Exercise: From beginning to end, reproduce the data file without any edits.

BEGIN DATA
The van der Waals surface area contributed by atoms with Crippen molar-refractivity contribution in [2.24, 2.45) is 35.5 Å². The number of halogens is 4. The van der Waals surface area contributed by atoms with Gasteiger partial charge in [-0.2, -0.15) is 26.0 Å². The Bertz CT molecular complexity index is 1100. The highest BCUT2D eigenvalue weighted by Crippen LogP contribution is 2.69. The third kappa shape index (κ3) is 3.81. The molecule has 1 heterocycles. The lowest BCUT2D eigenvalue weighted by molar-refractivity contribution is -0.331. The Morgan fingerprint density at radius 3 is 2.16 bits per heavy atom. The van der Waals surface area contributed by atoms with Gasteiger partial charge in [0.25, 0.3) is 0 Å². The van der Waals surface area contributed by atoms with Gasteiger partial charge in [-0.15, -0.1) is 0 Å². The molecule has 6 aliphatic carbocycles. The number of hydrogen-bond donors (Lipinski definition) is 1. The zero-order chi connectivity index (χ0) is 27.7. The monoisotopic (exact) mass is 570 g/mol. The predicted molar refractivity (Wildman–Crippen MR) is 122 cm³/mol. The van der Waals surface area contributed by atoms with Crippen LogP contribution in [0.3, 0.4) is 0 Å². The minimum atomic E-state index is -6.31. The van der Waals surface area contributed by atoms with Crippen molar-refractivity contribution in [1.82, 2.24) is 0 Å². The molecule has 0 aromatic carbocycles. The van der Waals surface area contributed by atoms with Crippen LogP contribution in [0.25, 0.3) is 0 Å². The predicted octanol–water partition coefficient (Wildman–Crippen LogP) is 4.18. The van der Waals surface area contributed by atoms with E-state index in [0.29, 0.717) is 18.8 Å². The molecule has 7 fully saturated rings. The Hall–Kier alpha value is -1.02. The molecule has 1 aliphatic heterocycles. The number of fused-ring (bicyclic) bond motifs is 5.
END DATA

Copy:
The van der Waals surface area contributed by atoms with Crippen molar-refractivity contribution in [2.24, 2.45) is 35.5 Å². The number of halogens is 4. The van der Waals surface area contributed by atoms with Gasteiger partial charge in [-0.2, -0.15) is 26.0 Å². The Bertz CT molecular complexity index is 1100. The highest BCUT2D eigenvalue weighted by Crippen LogP contribution is 2.69. The third kappa shape index (κ3) is 3.81. The molecule has 1 heterocycles. The lowest BCUT2D eigenvalue weighted by molar-refractivity contribution is -0.331. The Morgan fingerprint density at radius 3 is 2.16 bits per heavy atom. The van der Waals surface area contributed by atoms with Gasteiger partial charge in [0.25, 0.3) is 0 Å². The van der Waals surface area contributed by atoms with Gasteiger partial charge in [-0.15, -0.1) is 0 Å². The molecule has 6 aliphatic carbocycles. The number of hydrogen-bond donors (Lipinski definition) is 1. The zero-order chi connectivity index (χ0) is 27.7. The monoisotopic (exact) mass is 570 g/mol. The predicted molar refractivity (Wildman–Crippen MR) is 122 cm³/mol. The van der Waals surface area contributed by atoms with Crippen LogP contribution in [0.3, 0.4) is 0 Å². The minimum atomic E-state index is -6.31. The van der Waals surface area contributed by atoms with Crippen molar-refractivity contribution in [1.82, 2.24) is 0 Å². The molecule has 0 aromatic carbocycles. The van der Waals surface area contributed by atoms with Crippen LogP contribution in [0.25, 0.3) is 0 Å². The predicted octanol–water partition coefficient (Wildman–Crippen LogP) is 4.18. The van der Waals surface area contributed by atoms with E-state index in [0.29, 0.717) is 18.8 Å². The molecule has 7 fully saturated rings. The Hall–Kier alpha value is -1.02. The molecule has 1 aliphatic heterocycles. The number of fused-ring (bicyclic) bond motifs is 5.